Star magnolia (Magnolia stellata): History, Cultivars, Growth Rate & Care

Magnolia stellata, the star magnolia, is a slow-growing deciduous shrub or small tree. It bears large, showy white or pink flowers in early spring, before its leaves open. This species is closely related to the Kobushi magnolia, and is treated by many botanists as a variety or even a cultivar of that. However, Magnolia stellata was accepted as a distinct species in the 1998 monograph by Hunt

The Star Magnolia was first introduced to the United States in 1862 by Dr. George Robert Hall (1820-1899), Magnolia stellata has been widely cultivated in much of North America, and has been recorded as an established escape in a few places. It is also a commonly grown ornamental in Europe, and was first introduced to the United Kingdom in 1877 or 1878, most likely by Charles Maries, while he was collecting for Veitch Nurseries.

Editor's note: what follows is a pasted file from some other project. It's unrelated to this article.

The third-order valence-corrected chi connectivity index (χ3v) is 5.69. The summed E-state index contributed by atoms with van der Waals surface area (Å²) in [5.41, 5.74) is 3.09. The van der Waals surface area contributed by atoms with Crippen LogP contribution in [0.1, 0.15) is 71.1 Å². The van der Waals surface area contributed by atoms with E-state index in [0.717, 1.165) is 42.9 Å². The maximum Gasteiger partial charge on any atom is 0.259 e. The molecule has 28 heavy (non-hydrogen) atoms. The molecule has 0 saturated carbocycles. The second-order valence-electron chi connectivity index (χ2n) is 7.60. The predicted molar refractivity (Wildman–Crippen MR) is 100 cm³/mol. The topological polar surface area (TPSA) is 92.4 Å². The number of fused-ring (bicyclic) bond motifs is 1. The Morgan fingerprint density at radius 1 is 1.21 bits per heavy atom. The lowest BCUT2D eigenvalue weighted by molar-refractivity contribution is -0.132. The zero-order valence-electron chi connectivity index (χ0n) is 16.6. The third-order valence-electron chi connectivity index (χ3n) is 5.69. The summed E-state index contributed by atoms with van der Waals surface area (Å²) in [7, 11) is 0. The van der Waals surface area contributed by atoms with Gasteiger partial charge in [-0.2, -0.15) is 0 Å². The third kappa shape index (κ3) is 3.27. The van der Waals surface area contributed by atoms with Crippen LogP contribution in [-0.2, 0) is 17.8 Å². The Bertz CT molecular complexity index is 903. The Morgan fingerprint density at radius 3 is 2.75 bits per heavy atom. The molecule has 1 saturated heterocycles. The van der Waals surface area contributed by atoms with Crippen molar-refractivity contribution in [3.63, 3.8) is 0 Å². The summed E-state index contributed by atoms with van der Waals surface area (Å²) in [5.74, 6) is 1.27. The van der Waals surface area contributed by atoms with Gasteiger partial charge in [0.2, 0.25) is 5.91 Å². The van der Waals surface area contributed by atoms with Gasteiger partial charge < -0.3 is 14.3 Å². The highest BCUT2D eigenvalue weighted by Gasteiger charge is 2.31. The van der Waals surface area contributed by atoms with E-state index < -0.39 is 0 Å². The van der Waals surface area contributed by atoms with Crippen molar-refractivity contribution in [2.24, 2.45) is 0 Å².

In the wild, the Star Magnolia grows in moist, well-drained soils in woodlands and along streams. The tree is hardy in USDA zones 4 to 8, which means it can tolerate cold winter temperatures as low as -30°F. In its native Japan, the Star Magnolia is found in the highlands of Honshu, the largest of the Japanese islands. It grows by streamsides and in moist, boggy areas with such other woody plants. The tree’s attractive flowers and compact size make it well-suited for small gardens and urban landscapes.

The defining characteristic of the star magnolia is its flowers, which blossom to reveal bright white tepals in a star-shaped pattern. These flowers bloom in the beginning of spring and can last until the middle of summer if properly cared for. The star magnolia tree itself can grow up to 30 feet tall and presents foliage and flowers on several individual trunks that split off from the main trunk a few feet from the ground. The star magnolia is deciduous and loses its leaves in the winter after creating colorful fall foliage. The wood of the star magnolia tree is softer and weaker than other trees of its size and is susceptible to damage, even from wind.

Characteristics of Star Magnolia (Magnolia stellata)